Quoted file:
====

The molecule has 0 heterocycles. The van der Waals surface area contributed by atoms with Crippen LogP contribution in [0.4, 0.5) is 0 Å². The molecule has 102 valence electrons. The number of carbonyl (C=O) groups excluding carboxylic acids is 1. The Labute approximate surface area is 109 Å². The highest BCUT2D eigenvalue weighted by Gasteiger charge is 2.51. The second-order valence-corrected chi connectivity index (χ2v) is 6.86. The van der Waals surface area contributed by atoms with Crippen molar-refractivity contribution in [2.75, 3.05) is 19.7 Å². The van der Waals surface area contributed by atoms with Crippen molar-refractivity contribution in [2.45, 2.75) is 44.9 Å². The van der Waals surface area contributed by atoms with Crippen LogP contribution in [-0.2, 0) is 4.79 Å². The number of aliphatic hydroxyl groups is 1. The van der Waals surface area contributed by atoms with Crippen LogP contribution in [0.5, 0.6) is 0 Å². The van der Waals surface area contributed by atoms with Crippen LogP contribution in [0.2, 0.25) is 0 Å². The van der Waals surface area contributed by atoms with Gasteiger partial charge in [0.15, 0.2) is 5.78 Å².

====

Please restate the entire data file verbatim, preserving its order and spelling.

The molecule has 0 heterocycles. The van der Waals surface area contributed by atoms with Crippen LogP contribution in [0.4, 0.5) is 0 Å². The molecule has 102 valence electrons. The number of carbonyl (C=O) groups excluding carboxylic acids is 1. The Labute approximate surface area is 109 Å². The highest BCUT2D eigenvalue weighted by Gasteiger charge is 2.51. The second-order valence-corrected chi connectivity index (χ2v) is 6.86. The van der Waals surface area contributed by atoms with Crippen molar-refractivity contribution in [2.75, 3.05) is 19.7 Å². The van der Waals surface area contributed by atoms with Crippen molar-refractivity contribution in [2.45, 2.75) is 44.9 Å². The van der Waals surface area contributed by atoms with Crippen LogP contribution in [-0.2, 0) is 4.79 Å². The number of aliphatic hydroxyl groups is 1. The van der Waals surface area contributed by atoms with Crippen LogP contribution in [0.5, 0.6) is 0 Å². The van der Waals surface area contributed by atoms with Crippen LogP contribution in [0.2, 0.25) is 0 Å². The van der Waals surface area contributed by atoms with Gasteiger partial charge in [0.15, 0.2) is 5.78 Å².